When I was a young man, I loved getting a new tape cassette to put in what we kids referred to as a ‘ghetto blaster.’ When CDs became all the rage I traded in my tape collection a few pieces at a time to get the CDs of as many musicians as I could afford. At the time I was using an old 286 PC from IBM, and as I tried to think of what might replace the CD someday, I never thought about music on a PC. But I do remember thinking one day, as I changed CDs in my stereo, how awesome it would be to have a box that had every song every recorded inside, and all you had to do to listen to any song you wanted was simply select the song title and artists from a simple visual interface. The device I had in mind back then looked more like a big juke box, and the thought seemed on par with hovercrafts and personal jet packs.
Of course we all know how music has since progressed- computers turned songs completely digital, and now we have a wave of competing MP3 players on the market, chief among them the iPod. In all the buzz the iPod received when it launched, I was never really that interested. Not because I didn’t think it was a good product, I just felt there was something better and cheaper that would come along. And by cheaper I don’t mean the cost of the player, but the overall cost of listening to a lot of music month after month. At 99 cents a download, listening to one new song a day via iPod/iTunes came with a price tag of $30.00 a month.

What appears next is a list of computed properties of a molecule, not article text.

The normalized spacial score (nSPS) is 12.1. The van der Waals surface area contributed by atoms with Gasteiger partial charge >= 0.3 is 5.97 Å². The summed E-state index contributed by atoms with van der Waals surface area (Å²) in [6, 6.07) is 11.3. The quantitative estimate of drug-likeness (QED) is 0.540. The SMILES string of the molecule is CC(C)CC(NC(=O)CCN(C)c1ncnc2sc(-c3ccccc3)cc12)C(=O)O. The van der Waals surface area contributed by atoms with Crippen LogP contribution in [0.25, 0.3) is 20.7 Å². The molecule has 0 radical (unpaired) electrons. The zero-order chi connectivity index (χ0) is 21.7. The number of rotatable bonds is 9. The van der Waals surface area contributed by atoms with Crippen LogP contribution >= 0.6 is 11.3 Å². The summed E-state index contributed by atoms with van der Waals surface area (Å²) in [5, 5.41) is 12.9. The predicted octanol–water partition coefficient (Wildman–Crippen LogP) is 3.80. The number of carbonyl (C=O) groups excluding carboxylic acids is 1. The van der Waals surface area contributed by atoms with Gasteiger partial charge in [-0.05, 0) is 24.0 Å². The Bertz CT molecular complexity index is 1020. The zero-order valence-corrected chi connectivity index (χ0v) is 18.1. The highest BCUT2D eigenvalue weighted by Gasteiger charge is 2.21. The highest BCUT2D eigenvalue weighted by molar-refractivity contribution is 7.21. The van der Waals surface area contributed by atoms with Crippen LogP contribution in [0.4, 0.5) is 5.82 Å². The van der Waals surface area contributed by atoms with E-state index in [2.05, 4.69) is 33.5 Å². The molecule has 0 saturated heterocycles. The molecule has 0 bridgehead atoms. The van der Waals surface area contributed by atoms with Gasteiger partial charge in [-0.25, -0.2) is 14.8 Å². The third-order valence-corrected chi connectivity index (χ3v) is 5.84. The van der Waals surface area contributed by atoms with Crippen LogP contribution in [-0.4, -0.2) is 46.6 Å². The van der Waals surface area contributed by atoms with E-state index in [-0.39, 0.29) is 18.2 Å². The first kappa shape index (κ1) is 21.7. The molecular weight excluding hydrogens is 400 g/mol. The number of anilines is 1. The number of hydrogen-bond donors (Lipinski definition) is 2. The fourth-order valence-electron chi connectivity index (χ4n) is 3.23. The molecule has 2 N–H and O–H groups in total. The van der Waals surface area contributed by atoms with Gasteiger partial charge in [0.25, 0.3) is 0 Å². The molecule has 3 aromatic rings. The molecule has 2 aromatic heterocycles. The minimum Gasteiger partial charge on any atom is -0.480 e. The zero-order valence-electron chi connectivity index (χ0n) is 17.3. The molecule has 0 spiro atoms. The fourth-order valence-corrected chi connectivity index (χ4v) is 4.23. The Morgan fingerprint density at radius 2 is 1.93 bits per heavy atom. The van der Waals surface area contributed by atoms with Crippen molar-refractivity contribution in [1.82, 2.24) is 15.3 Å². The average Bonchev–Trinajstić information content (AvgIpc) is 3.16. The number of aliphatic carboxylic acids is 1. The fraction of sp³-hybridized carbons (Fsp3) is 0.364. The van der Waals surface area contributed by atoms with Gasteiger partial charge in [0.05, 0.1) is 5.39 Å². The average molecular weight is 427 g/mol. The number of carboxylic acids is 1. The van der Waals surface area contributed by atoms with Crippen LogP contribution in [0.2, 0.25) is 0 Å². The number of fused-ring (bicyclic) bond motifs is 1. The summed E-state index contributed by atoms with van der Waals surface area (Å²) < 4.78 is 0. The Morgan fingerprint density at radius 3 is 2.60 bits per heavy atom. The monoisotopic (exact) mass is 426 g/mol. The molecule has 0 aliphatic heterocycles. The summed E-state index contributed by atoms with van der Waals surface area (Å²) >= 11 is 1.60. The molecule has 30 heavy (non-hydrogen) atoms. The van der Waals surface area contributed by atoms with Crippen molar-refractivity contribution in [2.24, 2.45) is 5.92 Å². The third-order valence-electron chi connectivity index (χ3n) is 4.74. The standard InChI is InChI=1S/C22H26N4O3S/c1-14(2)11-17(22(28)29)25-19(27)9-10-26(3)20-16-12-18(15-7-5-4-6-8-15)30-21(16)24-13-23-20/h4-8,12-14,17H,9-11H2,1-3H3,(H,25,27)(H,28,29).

When RealPlayer Rhapsody launched several years back, I was happy because here was a product that gave access to hundreds of thousands of songs, including most all newer artists, and the cost was just a flat $9.99 a month. That meant I could listen to 5 new songs a day, and my cost would be $9.99 via Rhapsody vs. $150.00 at iTunes. Of course the original Rhapsody service had its drawbacks. If you wanted to burn a song to a CD or MP3 player, you had to pay for the download (though it was only 79 cents a track). I loved the product primarily because my job required me being at a desk for long periods of time, so I could listen to music often, and could do so very cheaply. But I could see why Rhapsody had not replaced iPod/iTunes. Though it’s downloads were a little cheaper, it wasn’t a revolutionary product considering most people preferred to listen to music on a stereo or take their music with them (via CD or MP3 player) and not be tethered to a computer. People would rather pay 99 cents a track with no monthly fee than $9.99 a month and 79 cents a track. Plus the iPod was a part of pop culture and a lot of folks wanted an iPod just to be in the “in” crowd. But the iPod as a fad will eventually give way to another coveted device. The question is, which device will it be?